With detached homes being so expensive in Toronto, many are looking towards condos as a more affordable option. But even for condos, demand exceeds supply, including for pre-construction units. Many buyers are enticed by the prospect of a new condo and being the first to live there. But imagine if you purchased a pre-construction condo unit, and one day, you suddenly find out that the project is cancelled! What do you do?
---> Read more: Pre-construction vs Resale: Which Condo Should You Buy?
You might be wondering, “What are the chances that my pre-construction project will get cancelled? Very unlikely right?”
According to a Zoocasa article, 23 condo projects were cancelled from 2012 to 2017. Another article by Toronto Storeys noted that 12 buildings (4,202 units) were cancelled in 2018. That’s much higher than 2017, at 1,678 units, and 2016, at just 379 units.
How’s 2019 looking so far? Well, according to an article from LowestRates, three pre-construction condo projects have been cancelled as of April 2019.
So the short answer is that it’s highly unlikely for your pre-construction condo to get cancelled, but it’s still possible, and the risk is increasing.
This article will go over why developers might cancel a condo project, what you can do, and how to mitigate your risk.
Why Might a Pre-Construction Condo Project be Cancelled?
A pre-construction condo project might get unexpectedly cancelled for a variety of reasons. The three most commonly stated reasons are
- Failing to sell enough units
- Failing to secure financing for the project
- Delays in getting the required approvals for building and planning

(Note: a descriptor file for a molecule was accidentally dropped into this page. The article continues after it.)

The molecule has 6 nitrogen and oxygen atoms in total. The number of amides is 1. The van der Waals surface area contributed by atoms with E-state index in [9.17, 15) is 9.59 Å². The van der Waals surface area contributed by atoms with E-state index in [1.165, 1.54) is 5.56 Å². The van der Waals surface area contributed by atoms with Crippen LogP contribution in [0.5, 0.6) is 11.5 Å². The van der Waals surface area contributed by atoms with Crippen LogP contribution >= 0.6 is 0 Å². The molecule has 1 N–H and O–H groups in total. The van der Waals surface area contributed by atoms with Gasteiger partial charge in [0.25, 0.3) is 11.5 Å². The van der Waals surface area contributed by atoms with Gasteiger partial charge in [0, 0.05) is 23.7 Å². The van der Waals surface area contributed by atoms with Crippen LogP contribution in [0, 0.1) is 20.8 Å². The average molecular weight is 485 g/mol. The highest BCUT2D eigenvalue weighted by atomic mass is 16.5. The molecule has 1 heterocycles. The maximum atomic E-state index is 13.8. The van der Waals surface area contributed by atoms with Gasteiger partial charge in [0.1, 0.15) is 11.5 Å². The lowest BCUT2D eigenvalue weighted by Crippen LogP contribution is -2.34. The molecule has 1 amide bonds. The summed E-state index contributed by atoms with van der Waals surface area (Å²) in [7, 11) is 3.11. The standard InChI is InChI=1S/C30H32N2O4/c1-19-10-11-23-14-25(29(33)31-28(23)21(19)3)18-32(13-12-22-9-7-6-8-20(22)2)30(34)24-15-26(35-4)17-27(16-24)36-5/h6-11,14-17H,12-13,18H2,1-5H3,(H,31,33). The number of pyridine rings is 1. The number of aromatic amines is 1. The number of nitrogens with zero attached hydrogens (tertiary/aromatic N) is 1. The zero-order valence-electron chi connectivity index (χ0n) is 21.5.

These reasons are typically stated in that long purchase agreement that the purchaser didn’t want to read but signed anyway. Always read before you sign.
In Toronto specifically, failing to sell enough units usually is not the reason for cancellation given the high demand. If a developer were to cancel, it’s probably due to failure to secure financing or approvals for building and planning. In a Toronto Storeys article, Pauline Lierman, Director of Market Research at Urbanation, states that
All [GTA condo] projects that cancelled in the last year  had more than 80% of the units sold. The biggest factors are cost and financing.
What can you do?
You are entitled to get your money back. The first thing you can do is ask for your money back and refer to the relevant laws.
According to Ontario’s Condominium Act (section 82 and section 19 of O. Reg. 48/01), if a vendor (developer) cancels a project, they are obligated to refund of monies paid by the customer, plus interest. The Condominium Act sets an interest rate of 2 percentage points less than the Bank of Canada rate. In practice, the Bank of Canada interest rate has been less than 2% since 2008, so buyers actually get 0% interest.
You should also know about Tarion, which is an organization created by the Ontario government for the purpose of providing home warranty protection. Every condo unit purchase also has a Tarion Addendum to the agreement. This Addendum states that if the vendor cancels, then they have to refund all money paid by the purchaser, including any money paid for upgrades and extras, within 10 days of the cancellation.